New South Wales Court of Appeal - Decisions of Interest Search - Area of law: Legal Practitioners


   

  1. 09/12/2016
    Legal Practitioners: admission; “fit and proper person”; conflicting medical opinions regarding appellant’s mental health; refused early consideration of suitability by Legal Practitioners Admissions Board; member of Queensland Civil and Administrative Tribunal found that applicant unable to satisfactorily carry out inherent requirements of legal practice; member directed Board to make declaration of suitability; concluded that whether a person is able to satisfactorily carry out the demands of legal practice is of less concern to Board in determining “fit and proper” issue than authority considering whether to grant practising certificate Court findings: The Tribunal member erred in directing that the Board make a declaration of suitability. As admitting authority, the Supreme Court must be satisfied that an applicant is a “fit and proper person”. This is to be determined by considering each of the suitability matters in relation to an applicant. It is not for the Supreme Court to consider these matters more or less significant by virtue of the fact that they are more or less appropriate for consideration by the regulatory authority.
    Legal Practitioners Admissions Board v Doolan  [2016] QCA 331
  2. 02/12/2016
    Legal Practitioners: admission; “fit and proper person”; disclosure; applicant failed to disclose all relevant matters to the Legal Practitioners Admissions Board; change of character; whether applicant should be admitted

    On his initial application to the Admissions Board, the applicant disclosed that he had committed criminal offences. The first, in 2000, involved larceny when the applicant was aged 19. The second, in 2005, consisted of a series of offences under the Police Powers Act. These offences involved dishonesty. The applicant was asked to provide additional information on these offences.

    After providing three supplementary affidavits providing further information, the applicant disclosed that he had been expelled from the army due to four military offences, also involving dishonesty. The applicant claimed he did not reveal this earlier as he was confused. The Board refused his application. Approximately a year after his initial application, the applicant applied again. He had several references attesting to his good character and acknowledged that he intentionally failed to disclose the full extent of his offences in his previous application.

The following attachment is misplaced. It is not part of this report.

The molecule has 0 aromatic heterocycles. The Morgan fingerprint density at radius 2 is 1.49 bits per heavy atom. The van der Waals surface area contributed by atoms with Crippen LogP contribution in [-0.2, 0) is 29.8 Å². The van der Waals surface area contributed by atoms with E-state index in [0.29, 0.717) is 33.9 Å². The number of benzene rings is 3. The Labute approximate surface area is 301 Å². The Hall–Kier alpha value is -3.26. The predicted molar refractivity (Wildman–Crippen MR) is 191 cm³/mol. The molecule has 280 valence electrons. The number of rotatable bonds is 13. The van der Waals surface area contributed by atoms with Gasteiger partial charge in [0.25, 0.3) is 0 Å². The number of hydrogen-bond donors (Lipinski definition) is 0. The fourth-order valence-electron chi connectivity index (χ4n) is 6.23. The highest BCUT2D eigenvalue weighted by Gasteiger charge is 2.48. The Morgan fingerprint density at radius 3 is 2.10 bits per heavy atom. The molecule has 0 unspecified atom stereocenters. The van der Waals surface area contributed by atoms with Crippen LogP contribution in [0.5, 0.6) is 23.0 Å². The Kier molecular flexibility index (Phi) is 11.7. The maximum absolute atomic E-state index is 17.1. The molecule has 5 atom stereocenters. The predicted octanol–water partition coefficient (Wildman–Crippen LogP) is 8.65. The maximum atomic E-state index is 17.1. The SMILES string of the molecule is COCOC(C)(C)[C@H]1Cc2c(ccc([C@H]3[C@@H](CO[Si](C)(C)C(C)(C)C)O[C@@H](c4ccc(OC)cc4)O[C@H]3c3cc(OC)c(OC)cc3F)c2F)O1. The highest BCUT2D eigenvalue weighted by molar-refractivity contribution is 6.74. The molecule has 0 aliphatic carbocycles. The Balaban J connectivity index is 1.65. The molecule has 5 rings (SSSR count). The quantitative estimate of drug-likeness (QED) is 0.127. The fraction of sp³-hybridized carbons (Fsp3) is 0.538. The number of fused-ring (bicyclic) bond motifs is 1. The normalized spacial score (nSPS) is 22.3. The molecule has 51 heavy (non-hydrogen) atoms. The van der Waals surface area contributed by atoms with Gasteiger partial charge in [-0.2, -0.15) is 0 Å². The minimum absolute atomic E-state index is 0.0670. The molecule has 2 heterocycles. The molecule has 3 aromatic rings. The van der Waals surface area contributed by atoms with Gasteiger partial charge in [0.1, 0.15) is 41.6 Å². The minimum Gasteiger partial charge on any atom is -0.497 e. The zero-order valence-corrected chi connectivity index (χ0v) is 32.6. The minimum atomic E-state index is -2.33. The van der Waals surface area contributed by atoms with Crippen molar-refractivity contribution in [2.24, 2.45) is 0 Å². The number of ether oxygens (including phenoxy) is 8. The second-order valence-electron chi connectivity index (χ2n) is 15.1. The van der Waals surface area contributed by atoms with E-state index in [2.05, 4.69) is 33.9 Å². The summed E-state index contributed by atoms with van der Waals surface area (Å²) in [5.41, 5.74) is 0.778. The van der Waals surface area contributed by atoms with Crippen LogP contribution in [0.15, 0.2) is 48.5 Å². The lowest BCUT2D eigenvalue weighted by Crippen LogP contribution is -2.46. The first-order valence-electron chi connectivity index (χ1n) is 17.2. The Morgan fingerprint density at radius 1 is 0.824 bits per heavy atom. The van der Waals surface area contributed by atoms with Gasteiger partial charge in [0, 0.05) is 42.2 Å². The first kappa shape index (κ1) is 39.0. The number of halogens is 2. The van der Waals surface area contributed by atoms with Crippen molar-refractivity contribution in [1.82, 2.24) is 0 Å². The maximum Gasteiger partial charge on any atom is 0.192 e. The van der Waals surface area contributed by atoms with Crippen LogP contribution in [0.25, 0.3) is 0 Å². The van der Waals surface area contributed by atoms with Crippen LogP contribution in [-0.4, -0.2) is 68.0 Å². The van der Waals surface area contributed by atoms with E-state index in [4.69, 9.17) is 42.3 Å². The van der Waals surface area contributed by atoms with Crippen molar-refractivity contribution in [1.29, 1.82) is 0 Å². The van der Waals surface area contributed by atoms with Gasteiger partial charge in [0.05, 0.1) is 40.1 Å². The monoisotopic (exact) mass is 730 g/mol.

Court findings: The Court considered the principles concerning a change of character, noting the significance of the applicant’s full disclosure and apparent repetence. It found that while there were encouraging signs that the applicant may have undergone a change, the recency of his recognition of the candour owed to the Court meant that the Court could not presently be satisfied that she should be found “fit and proper”.


    Re an application for admission as a legal practitioner by JY  [2016] QCA 324
  3. 08/11/2016
    Legal Practitioners: professional misconduct and unsatisfactory professional conduct; appeal from order removing appellant’s name from roll of legal practitioners for failure to pay counsel’s fees; whether appellant denied procedural fairness in circumstances where Commissioner did not press for order for removal of appellant’s name from roll at hearing and Tribunal did not indicate intention to assess his fitness to continue in practice
    Russo v Legal Services Commissioner  [2016] NSWCA 306
  4. 26/10/2016United Kingdom
    Legal Practitioners:

    litigation funders; professional indemnity insurance; exclusion clause in insurance policy excluded loss arising from breach of terms of contract; firm of solicitors failed to perform professional duties to clients in conduct of litigation; litigation funders unable to recover loans; sought to recover losses from professional indemnity insurers; whether exclusion clause applied; whether loans were inherently part of solicitors’ professional practice; construction of exclusion clause